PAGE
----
Oh yeah, and instead of reading the news online like we do now: “Instead of being printed, the Earth Chronicle is every morning spoken to subscribers… each subscriber owns a phonograph, and to this instrument he leaves the task of gathering the news whenever he happens not to be in a mood to listen directly himself. As for purchasers of single copies, they can at a very trifling cost learn all that is in the paper of the day at any of the innumerable phonographs set up nearly everywhere.”

So overall it was a quick and amusing read, more than likely not for everyone though. I give it a 4.5/10.

Rise of a Merchant Prince by Raymond E. Feist



Definitely better than it’s predecessor; this is the story of Roo and his rise to riches in Krondor. But it’s more than just Roo’s wheeling and dealing, it’s the financial foundation for what will be the biggest war we have seen yet, according to Lord James.

Erik and Roo part ways for a time. Erik goes off to do some damage to the Pantathians, and Roo stay’s in Krondor to accumulate riches, which he dies fairly easily. But there are others who wish he would come to ruin and others who are out to divide him both morally and financially.

Pug plays a very minor role, but we glimpse him at the end as things start to rev up for the next book. Miranda is still there, just hanging around, and we are still not quite sure what her part in all this is. It seems like it’s been a slow build up to the coming war, very slow, and I am hoping that the Rage of a Demon King brings about some intrigue and action, which the first two Serpentwar books seem to have lacked.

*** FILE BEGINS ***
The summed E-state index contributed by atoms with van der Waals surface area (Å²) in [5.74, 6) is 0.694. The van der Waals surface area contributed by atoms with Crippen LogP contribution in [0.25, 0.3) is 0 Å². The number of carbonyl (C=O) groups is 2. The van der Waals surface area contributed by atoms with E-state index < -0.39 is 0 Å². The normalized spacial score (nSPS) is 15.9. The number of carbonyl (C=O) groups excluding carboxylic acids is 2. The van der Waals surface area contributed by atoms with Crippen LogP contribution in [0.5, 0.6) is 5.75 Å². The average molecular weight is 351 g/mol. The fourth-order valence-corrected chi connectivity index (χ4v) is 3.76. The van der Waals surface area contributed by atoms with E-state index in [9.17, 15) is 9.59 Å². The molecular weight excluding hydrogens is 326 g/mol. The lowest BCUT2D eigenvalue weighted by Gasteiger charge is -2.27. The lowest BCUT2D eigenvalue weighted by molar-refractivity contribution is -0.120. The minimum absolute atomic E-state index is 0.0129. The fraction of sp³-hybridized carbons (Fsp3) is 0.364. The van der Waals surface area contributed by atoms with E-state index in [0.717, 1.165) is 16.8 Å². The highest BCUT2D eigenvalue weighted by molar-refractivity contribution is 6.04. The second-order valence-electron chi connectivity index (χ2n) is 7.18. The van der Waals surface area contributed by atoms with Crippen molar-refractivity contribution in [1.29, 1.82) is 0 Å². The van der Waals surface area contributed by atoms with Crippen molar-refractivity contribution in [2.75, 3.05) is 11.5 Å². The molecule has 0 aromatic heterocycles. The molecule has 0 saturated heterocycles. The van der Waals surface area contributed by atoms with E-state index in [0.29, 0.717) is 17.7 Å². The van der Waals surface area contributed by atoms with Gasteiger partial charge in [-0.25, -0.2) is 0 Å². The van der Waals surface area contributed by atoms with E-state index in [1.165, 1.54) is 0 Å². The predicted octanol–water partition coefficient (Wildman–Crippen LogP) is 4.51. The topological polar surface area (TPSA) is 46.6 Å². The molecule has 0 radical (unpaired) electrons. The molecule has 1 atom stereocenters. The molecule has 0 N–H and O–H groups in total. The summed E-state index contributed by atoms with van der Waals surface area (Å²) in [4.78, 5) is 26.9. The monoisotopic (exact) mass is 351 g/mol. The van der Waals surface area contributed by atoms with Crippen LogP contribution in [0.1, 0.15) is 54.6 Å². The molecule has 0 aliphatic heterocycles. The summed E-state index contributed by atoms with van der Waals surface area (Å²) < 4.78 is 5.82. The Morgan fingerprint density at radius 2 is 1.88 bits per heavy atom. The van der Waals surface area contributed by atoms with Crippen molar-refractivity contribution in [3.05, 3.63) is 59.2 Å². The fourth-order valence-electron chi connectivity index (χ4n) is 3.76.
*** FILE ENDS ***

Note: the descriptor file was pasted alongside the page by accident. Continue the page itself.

Overall good, I give it a 5.5/10. Not amazing, but steady.

The No.1 Ladies’ Detective Agency

no1ladiesI really liked Mma Precious Ramotswe from the first page and continued to like her more and more until the end. What a great setting for a great story. It was a nice and uplifting look into Precious’ idea to trade in her fathers cows for a detective agency in Africa. She then sets out to solve numerous cases for friends and other community members.

It’s not a book that has much depth but it’s a nice and enjoyable frolic with a fun lady. Smith writes well too. I feel like he captures the essence of the characters simply and doesn’t waste time on unimportant waffle.  So if you are in the need for something light, or are sitting on the beach, this would be a good choice. An 8/10 for being a fun and delightful read.